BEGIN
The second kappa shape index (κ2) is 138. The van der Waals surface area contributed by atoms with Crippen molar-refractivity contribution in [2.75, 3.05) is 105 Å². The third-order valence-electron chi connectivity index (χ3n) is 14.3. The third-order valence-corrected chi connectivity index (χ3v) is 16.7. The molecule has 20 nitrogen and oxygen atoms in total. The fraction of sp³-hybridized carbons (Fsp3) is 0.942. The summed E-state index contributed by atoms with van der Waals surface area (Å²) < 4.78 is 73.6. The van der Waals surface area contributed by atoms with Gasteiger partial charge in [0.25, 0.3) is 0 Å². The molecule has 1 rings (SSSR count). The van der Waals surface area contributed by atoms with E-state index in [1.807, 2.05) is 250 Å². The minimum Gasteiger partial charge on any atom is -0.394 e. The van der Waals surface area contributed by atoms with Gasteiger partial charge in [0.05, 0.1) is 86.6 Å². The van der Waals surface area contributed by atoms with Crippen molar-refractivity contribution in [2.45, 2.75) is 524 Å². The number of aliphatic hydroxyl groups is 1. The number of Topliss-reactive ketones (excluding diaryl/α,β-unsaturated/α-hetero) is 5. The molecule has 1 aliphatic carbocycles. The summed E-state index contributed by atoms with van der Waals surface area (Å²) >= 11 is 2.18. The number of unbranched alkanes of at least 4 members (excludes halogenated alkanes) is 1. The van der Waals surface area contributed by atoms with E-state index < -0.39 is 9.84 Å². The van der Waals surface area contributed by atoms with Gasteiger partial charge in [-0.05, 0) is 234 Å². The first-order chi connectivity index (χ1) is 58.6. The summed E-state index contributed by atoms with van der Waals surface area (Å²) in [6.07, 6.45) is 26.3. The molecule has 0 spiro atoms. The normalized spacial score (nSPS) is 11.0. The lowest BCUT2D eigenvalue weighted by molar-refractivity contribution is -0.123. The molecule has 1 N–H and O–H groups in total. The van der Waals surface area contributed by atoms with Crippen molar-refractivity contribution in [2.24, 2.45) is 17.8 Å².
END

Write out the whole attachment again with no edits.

The second kappa shape index (κ2) is 138. The van der Waals surface area contributed by atoms with Crippen molar-refractivity contribution in [2.75, 3.05) is 105 Å². The third-order valence-electron chi connectivity index (χ3n) is 14.3. The third-order valence-corrected chi connectivity index (χ3v) is 16.7. The molecule has 20 nitrogen and oxygen atoms in total. The fraction of sp³-hybridized carbons (Fsp3) is 0.942. The summed E-state index contributed by atoms with van der Waals surface area (Å²) < 4.78 is 73.6. The van der Waals surface area contributed by atoms with Gasteiger partial charge in [0.25, 0.3) is 0 Å². The molecule has 1 rings (SSSR count). The van der Waals surface area contributed by atoms with E-state index in [1.807, 2.05) is 250 Å². The minimum Gasteiger partial charge on any atom is -0.394 e. The van der Waals surface area contributed by atoms with Gasteiger partial charge in [0.05, 0.1) is 86.6 Å². The van der Waals surface area contributed by atoms with Crippen molar-refractivity contribution in [2.45, 2.75) is 524 Å². The number of aliphatic hydroxyl groups is 1. The number of Topliss-reactive ketones (excluding diaryl/α,β-unsaturated/α-hetero) is 5. The molecule has 1 aliphatic carbocycles. The summed E-state index contributed by atoms with van der Waals surface area (Å²) >= 11 is 2.18. The number of unbranched alkanes of at least 4 members (excludes halogenated alkanes) is 1. The van der Waals surface area contributed by atoms with E-state index < -0.39 is 9.84 Å². The van der Waals surface area contributed by atoms with Gasteiger partial charge in [-0.05, 0) is 234 Å². The first-order chi connectivity index (χ1) is 58.6. The summed E-state index contributed by atoms with van der Waals surface area (Å²) in [6.07, 6.45) is 26.3. The molecule has 0 spiro atoms. The normalized spacial score (nSPS) is 11.0. The lowest BCUT2D eigenvalue weighted by molar-refractivity contribution is -0.123. The molecule has 1 N–H and O–H groups in total. The van der Waals surface area contributed by atoms with Crippen molar-refractivity contribution in [2.24, 2.45) is 17.8 Å².